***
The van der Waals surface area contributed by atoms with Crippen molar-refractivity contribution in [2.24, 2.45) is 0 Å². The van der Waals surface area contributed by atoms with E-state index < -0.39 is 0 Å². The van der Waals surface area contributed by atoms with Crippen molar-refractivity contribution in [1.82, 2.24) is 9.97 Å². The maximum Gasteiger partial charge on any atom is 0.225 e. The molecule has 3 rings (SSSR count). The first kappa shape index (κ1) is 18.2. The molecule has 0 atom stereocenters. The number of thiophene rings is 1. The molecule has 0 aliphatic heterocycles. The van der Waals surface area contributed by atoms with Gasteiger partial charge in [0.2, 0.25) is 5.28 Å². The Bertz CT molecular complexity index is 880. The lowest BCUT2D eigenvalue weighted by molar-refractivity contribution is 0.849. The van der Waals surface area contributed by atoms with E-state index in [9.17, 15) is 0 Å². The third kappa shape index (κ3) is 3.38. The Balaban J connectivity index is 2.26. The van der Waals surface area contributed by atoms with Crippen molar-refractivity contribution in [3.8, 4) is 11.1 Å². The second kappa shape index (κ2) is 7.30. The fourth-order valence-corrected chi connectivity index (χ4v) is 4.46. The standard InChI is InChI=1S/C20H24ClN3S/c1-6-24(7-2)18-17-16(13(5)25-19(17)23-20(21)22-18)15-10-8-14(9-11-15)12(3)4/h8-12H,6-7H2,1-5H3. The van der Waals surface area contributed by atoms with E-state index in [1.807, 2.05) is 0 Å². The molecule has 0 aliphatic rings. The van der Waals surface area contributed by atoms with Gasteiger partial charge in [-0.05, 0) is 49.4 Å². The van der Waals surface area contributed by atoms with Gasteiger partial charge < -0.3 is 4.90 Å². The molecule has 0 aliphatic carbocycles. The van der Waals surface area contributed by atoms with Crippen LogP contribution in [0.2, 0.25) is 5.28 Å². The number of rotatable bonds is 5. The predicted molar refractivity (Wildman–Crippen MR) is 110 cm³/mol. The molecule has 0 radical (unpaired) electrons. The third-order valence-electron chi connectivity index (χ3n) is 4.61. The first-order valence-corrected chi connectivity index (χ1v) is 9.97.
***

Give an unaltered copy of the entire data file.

The van der Waals surface area contributed by atoms with Crippen molar-refractivity contribution in [2.24, 2.45) is 0 Å². The van der Waals surface area contributed by atoms with E-state index < -0.39 is 0 Å². The van der Waals surface area contributed by atoms with Crippen molar-refractivity contribution in [1.82, 2.24) is 9.97 Å². The maximum Gasteiger partial charge on any atom is 0.225 e. The molecule has 3 rings (SSSR count). The first kappa shape index (κ1) is 18.2. The molecule has 0 atom stereocenters. The number of thiophene rings is 1. The molecule has 0 aliphatic heterocycles. The van der Waals surface area contributed by atoms with Gasteiger partial charge in [0.2, 0.25) is 5.28 Å². The Bertz CT molecular complexity index is 880. The lowest BCUT2D eigenvalue weighted by molar-refractivity contribution is 0.849. The van der Waals surface area contributed by atoms with E-state index in [9.17, 15) is 0 Å². The third kappa shape index (κ3) is 3.38. The Balaban J connectivity index is 2.26. The van der Waals surface area contributed by atoms with Crippen molar-refractivity contribution in [3.8, 4) is 11.1 Å². The second kappa shape index (κ2) is 7.30. The fourth-order valence-corrected chi connectivity index (χ4v) is 4.46. The standard InChI is InChI=1S/C20H24ClN3S/c1-6-24(7-2)18-17-16(13(5)25-19(17)23-20(21)22-18)15-10-8-14(9-11-15)12(3)4/h8-12H,6-7H2,1-5H3. The van der Waals surface area contributed by atoms with E-state index in [1.807, 2.05) is 0 Å². The molecule has 0 aliphatic rings. The van der Waals surface area contributed by atoms with Gasteiger partial charge in [-0.05, 0) is 49.4 Å². The van der Waals surface area contributed by atoms with Gasteiger partial charge < -0.3 is 4.90 Å². The molecule has 0 aliphatic carbocycles. The van der Waals surface area contributed by atoms with Crippen LogP contribution in [0.2, 0.25) is 5.28 Å². The number of rotatable bonds is 5. The predicted molar refractivity (Wildman–Crippen MR) is 110 cm³/mol. The molecule has 0 radical (unpaired) electrons. The third-order valence-electron chi connectivity index (χ3n) is 4.61. The first-order valence-corrected chi connectivity index (χ1v) is 9.97.